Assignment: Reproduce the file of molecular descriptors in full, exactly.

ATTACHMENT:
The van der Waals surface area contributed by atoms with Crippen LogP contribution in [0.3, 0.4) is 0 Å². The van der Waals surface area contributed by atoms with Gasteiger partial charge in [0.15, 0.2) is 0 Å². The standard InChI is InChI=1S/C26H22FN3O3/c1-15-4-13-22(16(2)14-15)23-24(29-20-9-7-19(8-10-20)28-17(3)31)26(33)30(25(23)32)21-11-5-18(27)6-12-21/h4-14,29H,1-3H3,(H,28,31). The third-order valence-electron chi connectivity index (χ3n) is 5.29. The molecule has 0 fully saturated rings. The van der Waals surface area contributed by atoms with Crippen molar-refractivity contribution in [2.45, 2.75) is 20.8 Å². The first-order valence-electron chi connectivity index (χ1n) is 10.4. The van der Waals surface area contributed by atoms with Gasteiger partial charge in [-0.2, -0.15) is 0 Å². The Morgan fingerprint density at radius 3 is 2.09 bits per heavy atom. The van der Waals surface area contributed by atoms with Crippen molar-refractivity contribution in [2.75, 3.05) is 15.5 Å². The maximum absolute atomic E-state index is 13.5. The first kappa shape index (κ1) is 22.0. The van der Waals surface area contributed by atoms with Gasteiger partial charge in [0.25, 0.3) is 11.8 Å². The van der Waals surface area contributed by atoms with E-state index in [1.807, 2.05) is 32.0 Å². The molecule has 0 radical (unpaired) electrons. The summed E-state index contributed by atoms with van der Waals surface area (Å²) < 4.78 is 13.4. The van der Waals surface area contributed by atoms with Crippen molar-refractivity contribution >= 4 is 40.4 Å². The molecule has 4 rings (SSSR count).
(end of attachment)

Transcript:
The van der Waals surface area contributed by atoms with Crippen LogP contribution in [0.3, 0.4) is 0 Å². The van der Waals surface area contributed by atoms with Gasteiger partial charge in [0.15, 0.2) is 0 Å². The standard InChI is InChI=1S/C26H22FN3O3/c1-15-4-13-22(16(2)14-15)23-24(29-20-9-7-19(8-10-20)28-17(3)31)26(33)30(25(23)32)21-11-5-18(27)6-12-21/h4-14,29H,1-3H3,(H,28,31). The third-order valence-electron chi connectivity index (χ3n) is 5.29. The molecule has 0 fully saturated rings. The van der Waals surface area contributed by atoms with Crippen molar-refractivity contribution in [2.45, 2.75) is 20.8 Å². The first-order valence-electron chi connectivity index (χ1n) is 10.4. The van der Waals surface area contributed by atoms with Gasteiger partial charge in [-0.2, -0.15) is 0 Å². The Morgan fingerprint density at radius 3 is 2.09 bits per heavy atom. The van der Waals surface area contributed by atoms with Crippen molar-refractivity contribution in [2.75, 3.05) is 15.5 Å². The maximum absolute atomic E-state index is 13.5. The first kappa shape index (κ1) is 22.0. The van der Waals surface area contributed by atoms with Gasteiger partial charge in [0.25, 0.3) is 11.8 Å². The van der Waals surface area contributed by atoms with E-state index in [1.807, 2.05) is 32.0 Å². The molecule has 0 radical (unpaired) electrons. The summed E-state index contributed by atoms with van der Waals surface area (Å²) < 4.78 is 13.4. The van der Waals surface area contributed by atoms with Crippen molar-refractivity contribution >= 4 is 40.4 Å². The molecule has 4 rings (SSSR count).